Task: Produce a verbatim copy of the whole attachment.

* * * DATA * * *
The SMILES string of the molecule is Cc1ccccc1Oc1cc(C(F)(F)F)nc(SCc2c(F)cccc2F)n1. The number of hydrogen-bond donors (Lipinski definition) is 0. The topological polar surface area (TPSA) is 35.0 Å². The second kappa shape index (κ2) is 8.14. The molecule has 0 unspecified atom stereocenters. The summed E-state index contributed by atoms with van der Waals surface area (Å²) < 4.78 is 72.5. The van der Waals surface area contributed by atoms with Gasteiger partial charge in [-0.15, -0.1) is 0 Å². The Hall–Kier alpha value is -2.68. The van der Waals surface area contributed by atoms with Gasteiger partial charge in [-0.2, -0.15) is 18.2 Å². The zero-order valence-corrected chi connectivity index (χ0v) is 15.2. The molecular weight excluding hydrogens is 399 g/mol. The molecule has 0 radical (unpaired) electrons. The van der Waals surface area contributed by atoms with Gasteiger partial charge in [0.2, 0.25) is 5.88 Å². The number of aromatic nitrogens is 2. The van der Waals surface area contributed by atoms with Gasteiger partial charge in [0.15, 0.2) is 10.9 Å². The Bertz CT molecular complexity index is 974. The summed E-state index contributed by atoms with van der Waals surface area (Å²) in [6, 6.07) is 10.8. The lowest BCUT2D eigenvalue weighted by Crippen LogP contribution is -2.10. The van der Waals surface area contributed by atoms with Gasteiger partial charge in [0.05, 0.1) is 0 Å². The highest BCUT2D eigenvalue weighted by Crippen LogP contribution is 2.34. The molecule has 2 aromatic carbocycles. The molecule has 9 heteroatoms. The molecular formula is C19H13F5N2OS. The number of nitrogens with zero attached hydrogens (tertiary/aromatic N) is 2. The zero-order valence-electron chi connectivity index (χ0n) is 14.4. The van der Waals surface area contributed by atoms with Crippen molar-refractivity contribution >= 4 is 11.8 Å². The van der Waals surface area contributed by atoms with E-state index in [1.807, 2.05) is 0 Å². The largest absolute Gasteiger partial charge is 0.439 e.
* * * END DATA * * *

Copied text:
The SMILES string of the molecule is Cc1ccccc1Oc1cc(C(F)(F)F)nc(SCc2c(F)cccc2F)n1. The number of hydrogen-bond donors (Lipinski definition) is 0. The topological polar surface area (TPSA) is 35.0 Å². The second kappa shape index (κ2) is 8.14. The molecule has 0 unspecified atom stereocenters. The summed E-state index contributed by atoms with van der Waals surface area (Å²) < 4.78 is 72.5. The van der Waals surface area contributed by atoms with Gasteiger partial charge in [-0.15, -0.1) is 0 Å². The Hall–Kier alpha value is -2.68. The van der Waals surface area contributed by atoms with Gasteiger partial charge in [-0.2, -0.15) is 18.2 Å². The zero-order valence-corrected chi connectivity index (χ0v) is 15.2. The molecular weight excluding hydrogens is 399 g/mol. The molecule has 0 radical (unpaired) electrons. The van der Waals surface area contributed by atoms with Gasteiger partial charge in [0.2, 0.25) is 5.88 Å². The number of aromatic nitrogens is 2. The van der Waals surface area contributed by atoms with Gasteiger partial charge in [0.15, 0.2) is 10.9 Å². The Bertz CT molecular complexity index is 974. The summed E-state index contributed by atoms with van der Waals surface area (Å²) in [6, 6.07) is 10.8. The lowest BCUT2D eigenvalue weighted by Crippen LogP contribution is -2.10. The van der Waals surface area contributed by atoms with Gasteiger partial charge in [0.05, 0.1) is 0 Å². The highest BCUT2D eigenvalue weighted by Crippen LogP contribution is 2.34. The molecule has 2 aromatic carbocycles. The molecule has 9 heteroatoms. The molecular formula is C19H13F5N2OS. The number of nitrogens with zero attached hydrogens (tertiary/aromatic N) is 2. The zero-order valence-electron chi connectivity index (χ0n) is 14.4. The van der Waals surface area contributed by atoms with Crippen molar-refractivity contribution >= 4 is 11.8 Å². The van der Waals surface area contributed by atoms with E-state index in [1.807, 2.05) is 0 Å². The largest absolute Gasteiger partial charge is 0.439 e.